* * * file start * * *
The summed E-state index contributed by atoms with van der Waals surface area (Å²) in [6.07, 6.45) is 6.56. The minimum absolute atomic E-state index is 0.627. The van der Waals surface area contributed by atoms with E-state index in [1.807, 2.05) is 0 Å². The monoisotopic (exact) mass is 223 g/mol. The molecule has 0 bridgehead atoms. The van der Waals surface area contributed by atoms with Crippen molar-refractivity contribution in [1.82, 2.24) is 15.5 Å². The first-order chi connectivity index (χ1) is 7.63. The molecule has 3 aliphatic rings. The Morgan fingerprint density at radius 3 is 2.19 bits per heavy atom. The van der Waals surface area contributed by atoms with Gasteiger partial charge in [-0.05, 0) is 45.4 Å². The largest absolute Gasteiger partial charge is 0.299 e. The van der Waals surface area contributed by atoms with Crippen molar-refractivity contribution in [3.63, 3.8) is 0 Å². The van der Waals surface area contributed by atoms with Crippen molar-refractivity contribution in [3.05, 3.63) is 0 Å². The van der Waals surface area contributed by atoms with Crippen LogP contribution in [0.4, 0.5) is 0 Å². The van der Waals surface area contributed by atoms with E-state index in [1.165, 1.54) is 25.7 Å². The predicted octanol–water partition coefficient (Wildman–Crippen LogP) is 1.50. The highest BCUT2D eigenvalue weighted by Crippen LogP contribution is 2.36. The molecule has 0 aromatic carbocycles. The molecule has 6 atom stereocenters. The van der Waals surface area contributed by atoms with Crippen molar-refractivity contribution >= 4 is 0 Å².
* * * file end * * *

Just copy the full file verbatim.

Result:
The summed E-state index contributed by atoms with van der Waals surface area (Å²) in [6.07, 6.45) is 6.56. The minimum absolute atomic E-state index is 0.627. The van der Waals surface area contributed by atoms with E-state index in [1.807, 2.05) is 0 Å². The monoisotopic (exact) mass is 223 g/mol. The molecule has 0 bridgehead atoms. The van der Waals surface area contributed by atoms with Crippen molar-refractivity contribution in [1.82, 2.24) is 15.5 Å². The first-order chi connectivity index (χ1) is 7.63. The molecule has 3 aliphatic rings. The Morgan fingerprint density at radius 3 is 2.19 bits per heavy atom. The van der Waals surface area contributed by atoms with Gasteiger partial charge in [-0.05, 0) is 45.4 Å². The largest absolute Gasteiger partial charge is 0.299 e. The van der Waals surface area contributed by atoms with Crippen molar-refractivity contribution in [3.63, 3.8) is 0 Å². The van der Waals surface area contributed by atoms with Crippen molar-refractivity contribution in [3.05, 3.63) is 0 Å². The van der Waals surface area contributed by atoms with Crippen LogP contribution in [0.4, 0.5) is 0 Å². The van der Waals surface area contributed by atoms with E-state index in [1.165, 1.54) is 25.7 Å². The predicted octanol–water partition coefficient (Wildman–Crippen LogP) is 1.50. The highest BCUT2D eigenvalue weighted by Crippen LogP contribution is 2.36. The molecule has 0 aromatic carbocycles. The molecule has 6 atom stereocenters. The van der Waals surface area contributed by atoms with Crippen molar-refractivity contribution >= 4 is 0 Å².